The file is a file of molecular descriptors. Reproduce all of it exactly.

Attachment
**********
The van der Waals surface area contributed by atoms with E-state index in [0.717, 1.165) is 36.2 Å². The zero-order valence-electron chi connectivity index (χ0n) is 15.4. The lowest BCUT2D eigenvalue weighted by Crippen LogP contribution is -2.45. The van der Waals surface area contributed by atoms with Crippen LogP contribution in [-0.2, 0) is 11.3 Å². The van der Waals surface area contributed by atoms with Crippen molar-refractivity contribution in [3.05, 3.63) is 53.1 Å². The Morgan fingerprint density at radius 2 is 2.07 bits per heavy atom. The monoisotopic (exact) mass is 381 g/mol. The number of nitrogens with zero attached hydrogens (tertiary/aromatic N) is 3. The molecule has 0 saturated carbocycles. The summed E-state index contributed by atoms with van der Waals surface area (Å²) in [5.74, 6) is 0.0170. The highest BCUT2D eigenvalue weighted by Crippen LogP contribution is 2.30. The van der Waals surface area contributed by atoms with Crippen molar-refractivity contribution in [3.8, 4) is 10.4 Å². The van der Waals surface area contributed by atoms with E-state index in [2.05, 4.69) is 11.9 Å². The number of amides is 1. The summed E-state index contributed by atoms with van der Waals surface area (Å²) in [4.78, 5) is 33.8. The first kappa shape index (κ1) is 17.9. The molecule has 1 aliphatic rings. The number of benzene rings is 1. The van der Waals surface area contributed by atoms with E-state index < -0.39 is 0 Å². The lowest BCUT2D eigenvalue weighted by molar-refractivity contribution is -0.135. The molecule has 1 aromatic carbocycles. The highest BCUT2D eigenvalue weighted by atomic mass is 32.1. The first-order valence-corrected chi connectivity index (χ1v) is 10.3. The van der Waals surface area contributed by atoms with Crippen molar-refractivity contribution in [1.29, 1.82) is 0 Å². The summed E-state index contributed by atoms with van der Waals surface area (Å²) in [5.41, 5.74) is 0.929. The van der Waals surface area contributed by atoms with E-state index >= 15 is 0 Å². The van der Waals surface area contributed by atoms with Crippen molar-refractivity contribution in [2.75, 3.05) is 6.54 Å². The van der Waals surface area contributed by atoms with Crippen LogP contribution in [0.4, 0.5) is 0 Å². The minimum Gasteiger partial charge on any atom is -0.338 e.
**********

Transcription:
The van der Waals surface area contributed by atoms with E-state index in [0.717, 1.165) is 36.2 Å². The zero-order valence-electron chi connectivity index (χ0n) is 15.4. The lowest BCUT2D eigenvalue weighted by Crippen LogP contribution is -2.45. The van der Waals surface area contributed by atoms with Crippen LogP contribution in [-0.2, 0) is 11.3 Å². The van der Waals surface area contributed by atoms with Crippen molar-refractivity contribution in [3.05, 3.63) is 53.1 Å². The Morgan fingerprint density at radius 2 is 2.07 bits per heavy atom. The monoisotopic (exact) mass is 381 g/mol. The number of nitrogens with zero attached hydrogens (tertiary/aromatic N) is 3. The molecule has 0 saturated carbocycles. The summed E-state index contributed by atoms with van der Waals surface area (Å²) in [5.74, 6) is 0.0170. The highest BCUT2D eigenvalue weighted by Crippen LogP contribution is 2.30. The van der Waals surface area contributed by atoms with Crippen molar-refractivity contribution in [3.8, 4) is 10.4 Å². The van der Waals surface area contributed by atoms with E-state index in [2.05, 4.69) is 11.9 Å². The number of amides is 1. The summed E-state index contributed by atoms with van der Waals surface area (Å²) in [4.78, 5) is 33.8. The first kappa shape index (κ1) is 17.9. The molecule has 1 aliphatic rings. The number of benzene rings is 1. The van der Waals surface area contributed by atoms with E-state index < -0.39 is 0 Å². The lowest BCUT2D eigenvalue weighted by molar-refractivity contribution is -0.135. The molecule has 1 aromatic carbocycles. The highest BCUT2D eigenvalue weighted by atomic mass is 32.1. The first-order valence-corrected chi connectivity index (χ1v) is 10.3. The van der Waals surface area contributed by atoms with Crippen molar-refractivity contribution in [1.29, 1.82) is 0 Å². The summed E-state index contributed by atoms with van der Waals surface area (Å²) in [5.41, 5.74) is 0.929. The van der Waals surface area contributed by atoms with E-state index >= 15 is 0 Å². The van der Waals surface area contributed by atoms with Crippen molar-refractivity contribution in [2.75, 3.05) is 6.54 Å². The van der Waals surface area contributed by atoms with Crippen LogP contribution in [0.4, 0.5) is 0 Å². The minimum Gasteiger partial charge on any atom is -0.338 e.